No Looking Back

Laura McNamara

John Deere TractorTennessee Grower Alan Meadows is willing to bet that no less than 90 percent of all farmers who try their hand at tools using precision technology wouldn’t ever dream of moving forward without it. In an interview, Meadows told reporter Stewart Doan that if farmers “try it… [they’ll] never go back.”

Meadows was a presenter at the American Soybean Association/John Deere Ag Management Solutions seminar in Arkansas last week.

You can listen to Stewart Doan’s interview with Meadows here:Listen To MP3 File Alan Meadows Interview (1 minute MP3)

Don’t forget that this interview is part of our Podcast. Subscribe on your computer and get them automatically using these instructions.

Audio, Events, Reach for the Stars, Software

Toeing the Line with Precision Upgrades

Laura McNamara

Ted Glaub speaking with Dr. Jerry GriffinFarmers are feeling out the benefits of GPS satellite technology with measured care. At least, that’s what “Reach For The Stars” seminar presenter Dr. Terry Griffin says. Griffin held an audience at last week’s American Soybean Association/John Deere Ag Management Solutions seminar in Arkansas.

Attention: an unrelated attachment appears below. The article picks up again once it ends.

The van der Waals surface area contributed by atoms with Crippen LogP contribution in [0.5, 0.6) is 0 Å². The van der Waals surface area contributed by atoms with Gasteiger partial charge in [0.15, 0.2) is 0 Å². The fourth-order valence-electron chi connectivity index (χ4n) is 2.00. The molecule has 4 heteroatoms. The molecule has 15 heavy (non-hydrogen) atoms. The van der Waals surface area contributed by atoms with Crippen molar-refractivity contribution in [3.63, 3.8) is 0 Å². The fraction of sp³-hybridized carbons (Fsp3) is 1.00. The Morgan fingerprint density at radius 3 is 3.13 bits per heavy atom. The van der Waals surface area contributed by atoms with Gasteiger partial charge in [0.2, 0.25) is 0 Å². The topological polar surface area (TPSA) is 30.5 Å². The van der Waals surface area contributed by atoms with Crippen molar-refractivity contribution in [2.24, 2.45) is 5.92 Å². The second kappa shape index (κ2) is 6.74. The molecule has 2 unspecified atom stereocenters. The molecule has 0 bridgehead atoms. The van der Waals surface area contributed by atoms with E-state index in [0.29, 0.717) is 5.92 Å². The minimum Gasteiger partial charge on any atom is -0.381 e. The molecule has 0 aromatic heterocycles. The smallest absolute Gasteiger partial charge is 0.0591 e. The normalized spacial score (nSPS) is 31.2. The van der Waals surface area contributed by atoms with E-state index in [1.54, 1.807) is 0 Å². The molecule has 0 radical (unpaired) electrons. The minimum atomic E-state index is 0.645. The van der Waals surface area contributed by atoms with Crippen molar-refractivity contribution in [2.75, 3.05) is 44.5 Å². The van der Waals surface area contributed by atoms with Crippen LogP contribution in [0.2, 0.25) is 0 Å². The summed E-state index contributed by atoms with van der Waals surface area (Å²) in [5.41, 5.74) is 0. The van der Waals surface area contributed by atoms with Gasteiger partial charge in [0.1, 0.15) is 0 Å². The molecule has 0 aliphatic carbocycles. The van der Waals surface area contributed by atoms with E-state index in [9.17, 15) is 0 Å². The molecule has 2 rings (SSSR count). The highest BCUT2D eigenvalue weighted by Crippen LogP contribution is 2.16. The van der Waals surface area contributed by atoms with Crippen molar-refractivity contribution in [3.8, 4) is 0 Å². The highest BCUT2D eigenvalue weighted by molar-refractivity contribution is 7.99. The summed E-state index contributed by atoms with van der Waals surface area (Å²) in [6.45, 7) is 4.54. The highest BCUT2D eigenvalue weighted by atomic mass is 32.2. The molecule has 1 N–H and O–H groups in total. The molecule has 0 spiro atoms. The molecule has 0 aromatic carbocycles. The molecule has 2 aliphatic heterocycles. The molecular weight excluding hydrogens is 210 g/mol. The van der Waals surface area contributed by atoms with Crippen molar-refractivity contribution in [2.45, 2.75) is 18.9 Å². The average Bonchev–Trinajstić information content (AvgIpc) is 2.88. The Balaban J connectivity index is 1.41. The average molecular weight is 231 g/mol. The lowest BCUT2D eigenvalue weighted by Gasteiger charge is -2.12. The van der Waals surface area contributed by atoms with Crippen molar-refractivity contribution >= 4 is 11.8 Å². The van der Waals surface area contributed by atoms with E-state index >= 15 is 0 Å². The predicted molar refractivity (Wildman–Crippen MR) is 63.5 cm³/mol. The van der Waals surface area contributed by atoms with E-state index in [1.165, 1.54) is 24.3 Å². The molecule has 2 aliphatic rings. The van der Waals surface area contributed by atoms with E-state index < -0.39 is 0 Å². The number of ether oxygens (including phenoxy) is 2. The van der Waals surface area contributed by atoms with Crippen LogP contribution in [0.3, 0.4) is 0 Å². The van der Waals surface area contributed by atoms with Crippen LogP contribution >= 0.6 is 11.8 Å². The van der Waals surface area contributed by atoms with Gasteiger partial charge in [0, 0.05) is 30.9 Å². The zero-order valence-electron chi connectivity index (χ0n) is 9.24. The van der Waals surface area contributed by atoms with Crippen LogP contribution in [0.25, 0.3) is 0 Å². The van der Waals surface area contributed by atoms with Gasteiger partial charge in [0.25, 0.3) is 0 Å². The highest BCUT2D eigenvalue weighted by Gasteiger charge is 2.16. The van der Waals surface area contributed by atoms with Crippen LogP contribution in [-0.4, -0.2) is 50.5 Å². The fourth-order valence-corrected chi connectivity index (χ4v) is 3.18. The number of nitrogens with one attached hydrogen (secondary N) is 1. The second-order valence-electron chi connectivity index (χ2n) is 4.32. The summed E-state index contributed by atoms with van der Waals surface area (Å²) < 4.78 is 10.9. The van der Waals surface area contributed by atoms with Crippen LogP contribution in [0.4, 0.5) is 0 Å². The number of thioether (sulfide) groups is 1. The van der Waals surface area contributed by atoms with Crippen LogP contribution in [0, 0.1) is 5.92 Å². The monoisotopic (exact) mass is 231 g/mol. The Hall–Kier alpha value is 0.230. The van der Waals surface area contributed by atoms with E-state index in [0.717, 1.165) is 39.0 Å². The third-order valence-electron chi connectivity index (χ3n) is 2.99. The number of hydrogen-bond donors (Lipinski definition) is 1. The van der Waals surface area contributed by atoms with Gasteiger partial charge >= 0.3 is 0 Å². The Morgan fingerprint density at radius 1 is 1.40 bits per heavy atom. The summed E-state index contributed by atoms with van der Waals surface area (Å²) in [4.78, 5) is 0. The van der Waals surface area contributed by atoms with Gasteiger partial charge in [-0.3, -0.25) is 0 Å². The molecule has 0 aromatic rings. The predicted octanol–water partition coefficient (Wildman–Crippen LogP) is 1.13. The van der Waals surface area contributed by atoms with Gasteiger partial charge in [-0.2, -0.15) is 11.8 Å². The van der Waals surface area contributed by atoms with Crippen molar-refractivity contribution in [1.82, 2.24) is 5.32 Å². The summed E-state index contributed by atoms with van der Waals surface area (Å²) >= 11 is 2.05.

The University of Arkansas Ag extension economist says precision agriculture encompasses several different technologies and isn’t just one individual piece of technology. He calls precision farming a new, modern system for approaching and applying work in the field.

You can listen to Stewart Doan’s interview with Griffin, where he explains more about this system of data, guidance tools and GPS technology here:Listen To MP3 File Dr. Terry Griffin Interview (6 minute MP3)

Don’t forget that this interview is part of our Podcast. Subscribe on your computer and get them automatically using these instructions.

Audio, Reach for the Stars, Satellite

Precision Ag Growth in the Mid South

Chuck Zimmerman

Ted GlaubAt this week’s American Soybean Association/John Deere Ag Management Solutions, “Reach For The Stars” seminar in Arkansas Ted Glaub, Glaub Farm Management and ASA board member, was a presenter.

He says that a lot of his operators are using new sprayer technology to save significantly on input costs, especially on odd shaped fields. Ted says that using precision equipment does save on operator “wear and tear.” By not having to focus as much on steering the operator can focus on other important elements of planting or harvesting. He says he sees more and more farmers getting into precision ag each year. For growers considering making an investment he recommends starting out by asking the local dealer a lot of questions, especially for their specific operation.

You can listen to Stewart Doan’s interview with Ted here: Listen To MP3 File Ted Glaub Interview (5 minute MP3)

Don’t forget that this interview is part of our Podcast. Subscribe on your computer and get them automatically using these instructions.

Audio, Reach for the Stars

Reaching For The Stars This Week

Chuck Zimmerman